|Matthew Henry's Concise Commentary|
25:8-22 The word jubilee signifies a peculiarly animated sound of the silver trumpets. This sound was to be made on the evening of the great day of atonement; for the proclamation of gospel liberty and salvation results from the sacrifice of the Redeemer. It was provided that the lands should not be sold away from their families. They could only be disposed of, as it were, by leases till the year of jubilee, and then returned to the owner or his heir. This tended to preserve their tribes and families distinct, till the coming of the Messiah. The liberty every man was born to, if sold or forfeited, should return at the year of jubilee. This was typical of redemption by Christ from the slavery of sin and Satan, and of being brought again to the liberty of the children of God. All bargains ought to be made by this rule, Ye shall not oppress one another, not take advantage of one another's ignorance or necessity, but thou shalt fear thy God. The fear of God reigning in the heart, would restrain from doing wrong to our neighbour in word or deed. Assurance was given that they should be great gainers, by observing these years of rest. If we are careful to do our duty, we may trust God with our comfort. This was a miracle for an encouragement to all neither sowed or reaped. This was a miracle for an encouragement to all God's people, in all ages, to trust him in the way of duty. There is nothing lost by faith and self-denial in obedience. Some asked, What shall we eat the seventh year? Thus many Christians anticipate evils, questioning what they shall do, and fearing to proceed in the way of duty. But we have no right to anticipate evils, so as to distress ourselves about them. To carnal minds we may appear to act absurdly, but the path of duty is ever the path of safety.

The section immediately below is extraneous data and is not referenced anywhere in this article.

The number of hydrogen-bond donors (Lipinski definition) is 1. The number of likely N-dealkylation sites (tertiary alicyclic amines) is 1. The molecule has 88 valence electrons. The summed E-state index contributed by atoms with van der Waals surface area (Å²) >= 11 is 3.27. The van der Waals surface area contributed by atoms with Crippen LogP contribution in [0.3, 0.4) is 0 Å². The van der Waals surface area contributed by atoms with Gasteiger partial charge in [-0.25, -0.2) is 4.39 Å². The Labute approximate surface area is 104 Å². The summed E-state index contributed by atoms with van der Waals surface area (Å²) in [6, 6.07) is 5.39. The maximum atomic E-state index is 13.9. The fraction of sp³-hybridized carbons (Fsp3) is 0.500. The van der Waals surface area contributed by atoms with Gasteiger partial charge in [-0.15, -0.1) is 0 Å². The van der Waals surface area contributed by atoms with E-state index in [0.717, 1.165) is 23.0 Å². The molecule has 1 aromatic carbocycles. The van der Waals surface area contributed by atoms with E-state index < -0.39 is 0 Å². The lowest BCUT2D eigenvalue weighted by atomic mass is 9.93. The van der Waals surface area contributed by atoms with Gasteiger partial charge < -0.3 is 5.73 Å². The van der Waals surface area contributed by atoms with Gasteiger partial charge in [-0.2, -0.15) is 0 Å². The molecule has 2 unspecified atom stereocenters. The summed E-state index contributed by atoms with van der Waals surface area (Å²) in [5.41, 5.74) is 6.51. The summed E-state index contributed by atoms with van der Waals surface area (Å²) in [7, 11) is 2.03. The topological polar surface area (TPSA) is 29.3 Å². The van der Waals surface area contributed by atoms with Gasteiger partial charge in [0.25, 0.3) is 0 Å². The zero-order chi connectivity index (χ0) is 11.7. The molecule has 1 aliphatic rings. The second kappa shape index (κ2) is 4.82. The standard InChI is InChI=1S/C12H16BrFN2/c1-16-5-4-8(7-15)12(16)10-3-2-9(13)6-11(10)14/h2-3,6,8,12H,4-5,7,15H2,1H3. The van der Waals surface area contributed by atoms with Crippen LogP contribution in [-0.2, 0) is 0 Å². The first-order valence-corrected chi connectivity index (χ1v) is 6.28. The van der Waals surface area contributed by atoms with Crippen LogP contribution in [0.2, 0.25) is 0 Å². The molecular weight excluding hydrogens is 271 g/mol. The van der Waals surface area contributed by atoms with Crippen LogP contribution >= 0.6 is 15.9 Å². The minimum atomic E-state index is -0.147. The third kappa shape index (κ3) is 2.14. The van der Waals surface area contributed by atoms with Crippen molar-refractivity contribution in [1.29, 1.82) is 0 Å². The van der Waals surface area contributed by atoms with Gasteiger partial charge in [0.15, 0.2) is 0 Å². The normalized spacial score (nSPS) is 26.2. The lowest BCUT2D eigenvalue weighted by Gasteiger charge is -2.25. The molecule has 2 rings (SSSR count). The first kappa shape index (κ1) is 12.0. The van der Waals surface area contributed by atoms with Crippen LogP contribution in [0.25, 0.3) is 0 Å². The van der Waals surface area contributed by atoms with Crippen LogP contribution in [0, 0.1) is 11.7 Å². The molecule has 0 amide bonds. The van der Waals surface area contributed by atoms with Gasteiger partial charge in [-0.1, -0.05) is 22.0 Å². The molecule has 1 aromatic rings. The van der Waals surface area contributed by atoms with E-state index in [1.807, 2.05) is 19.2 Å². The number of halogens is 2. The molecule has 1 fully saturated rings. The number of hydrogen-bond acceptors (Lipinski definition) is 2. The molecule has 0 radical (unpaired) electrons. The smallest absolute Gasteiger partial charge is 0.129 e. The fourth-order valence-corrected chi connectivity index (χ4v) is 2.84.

Gill's Exposition of the Entire Bible
Then I will command my blessing upon you in the sixth year,.... Upon their fields, vineyards, and oliveyards, and make them exceeding fruitful, more than in other years; all fruitfulness at any time depends upon the blessing of God, and follows upon it, but is more visible and observable when there is an exceeding great plenty:
and it shall bring forth fruit for three years; and thus God blessed the sixth year with such a plentiful increase as was sufficient for time to come, until a new crop was gathered in; as he had blessed the sixth day with a double portion of manna, for the supply of the seventh.
Jamieson-Fausset-Brown Bible Commentary
21, 22. I will command my blessing upon you in the sixth year, and it shall bring forth fruit for three years, &c.—A provision was made, by the special interposition of God, to supply the deficiency of food which would otherwise have resulted from the suspension of all labor during the sabbatic year. The sixth year was to yield a miraculous supply for three continuous years. And the remark is applicable to the year of Jubilee as well as the sabbatic year. (See allusions to this extraordinary provision in 2Ki 19:29; Isa 37:30). None but a legislator who was conscious of acting under divine authority would have staked his character on so singular an enactment as that of the sabbatic year; and none but a people who had witnessed the fulfilment of the divine promise would have been induced to suspend their agricultural preparations on a recurrence of a periodical Jubilee.
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